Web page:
STO, or "Safe Torque Off", is a dedicated, built-in safety circuit function that makes safety easier to manage for motion devices, such as an industrial robot. It is part of the overall safety system.
First introduced with servo motor drivers, an STO circuit is a dedicated function of the driver that prevents unintended motor motion. This is useful in preventing injuries to operators working near a robot or a machine. The benefits from using a driver with built-in STO function is that it can reduce peripheral equipment, simplify wiring, and save space.
Benefits of a Built-in STO Function:
- Reduce peripheral equipment
- Simplifies wiring
- Saves space
In recent years, the STO function has also been adopted by stepper motor drivers as well as variable frequency drives for 3-phase AC motors. Oriental Motor's AZ series AC-input stepper motor drivers now offer this certified safety function to make safety easier. The AZ series STO function meets the requirements of IEC 61800-5-2 and IEC 60204-1 (Stop Category 0).
How Does It Work?
Look at the above CN1 connector terminal and where the bottom two blue jumper wires are. These terminals are labelled HWTO1+, HWTO1-, HWTO2+, and HWTO2-. When integrating to an external safety system, these blue jumper wires would be replaced with wires that connect to the external safety system. However, if an open circuit is detected in the STO circuit during operation, it will forcibly remove power from the motors and prevent unintended motion.
Is It Really Necessary?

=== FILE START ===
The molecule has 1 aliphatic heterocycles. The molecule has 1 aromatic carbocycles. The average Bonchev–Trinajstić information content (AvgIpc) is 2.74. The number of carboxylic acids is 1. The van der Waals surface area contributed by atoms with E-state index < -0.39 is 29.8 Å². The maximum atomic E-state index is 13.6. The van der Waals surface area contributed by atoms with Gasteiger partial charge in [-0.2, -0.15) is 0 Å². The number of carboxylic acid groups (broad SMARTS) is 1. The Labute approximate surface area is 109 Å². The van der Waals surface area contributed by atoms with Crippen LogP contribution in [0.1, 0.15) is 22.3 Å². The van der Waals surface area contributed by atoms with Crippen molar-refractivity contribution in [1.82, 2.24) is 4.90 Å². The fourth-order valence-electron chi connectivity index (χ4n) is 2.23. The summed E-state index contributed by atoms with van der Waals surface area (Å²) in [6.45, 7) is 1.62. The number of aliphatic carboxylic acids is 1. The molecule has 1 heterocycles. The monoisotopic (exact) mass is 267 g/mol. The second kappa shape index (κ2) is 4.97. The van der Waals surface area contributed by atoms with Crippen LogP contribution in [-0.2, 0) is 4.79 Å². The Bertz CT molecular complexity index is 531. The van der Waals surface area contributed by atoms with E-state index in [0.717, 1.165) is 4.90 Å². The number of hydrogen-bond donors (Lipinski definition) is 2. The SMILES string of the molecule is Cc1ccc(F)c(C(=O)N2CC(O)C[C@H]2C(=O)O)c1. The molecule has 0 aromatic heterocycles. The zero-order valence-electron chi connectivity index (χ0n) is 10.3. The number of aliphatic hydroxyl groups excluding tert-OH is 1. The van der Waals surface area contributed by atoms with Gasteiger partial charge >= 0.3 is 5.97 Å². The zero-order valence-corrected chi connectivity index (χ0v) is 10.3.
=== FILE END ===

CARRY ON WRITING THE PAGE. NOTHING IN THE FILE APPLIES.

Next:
When designing an equipment, the manufacturer (OEM) needs to run a risk assessment in order to state the level of safety for the equipment. If the existing design does not meet a safety standard, additional protective devices must be added. A safety system can include multiple motor drivers and other devices connected to the circuit, such as switches or buttons.
There is no absolute, guaranteed safety for robots or machinery. Every machine will eventually fail, and human beings are not perfect all the time. Design engineers need to implement a safety system that can guarantee an accepted chance of unintended motion from the motor when stopped. This chance, or frequency of occurrence, is defined by the safety integrity level, or safety index. This will be covered later in this post.
How Does It Help?
When a driver without a built-in STO safety function is used, additional contactors are necessary to cut off power to the driver and motor. When an AZ series driver with a built-in STO safety function is used, no contactors are required, and the power to the motor is cut off directly. By using an AZ series driver, wiring can be reduced and space is saved.
The STO safety circuit function is designed to be used after the motors are already in a stopped state. It is not intended to be used as an E-STOP (Emergency Stop) during normal operation. To connect safety-related equipment for additional measures, use the EDM output (from the STO circuit).
|TIP : is it better to use STO vs inputs such as C-OFF and FREE to turn off motor current?|
|Yes. The STO circuit essentially bypasses the contactors and disconnects the motor from its power directly. This effectively removes any chance of the motor unintentionally starting while it's stopped. The C-OFF and FREE inputs do offer the same function in turning the motor current off, but the difference is how fast they can do it. The STO circuit skips the I/O circuits and cuts off power to the motor directly, so it's considered faster and safer. Remember, the goal is to prevent unexpected movement as quickly as possible.|
To aid the OEMs in their product selection, device manufacturers may provide a "functional safety" specification based on the following regulatory standards. The umbrella standard, or the main standard, is the IEC 61508, then there are more specific sub-standards. The machine standard specified by IEC, IEC 62061, is designated for SIL. The machine standard specified by ISO, ISO 13849, is designated for PL. SIL and PL are categorized safety standards as specified by either IEC or ISO.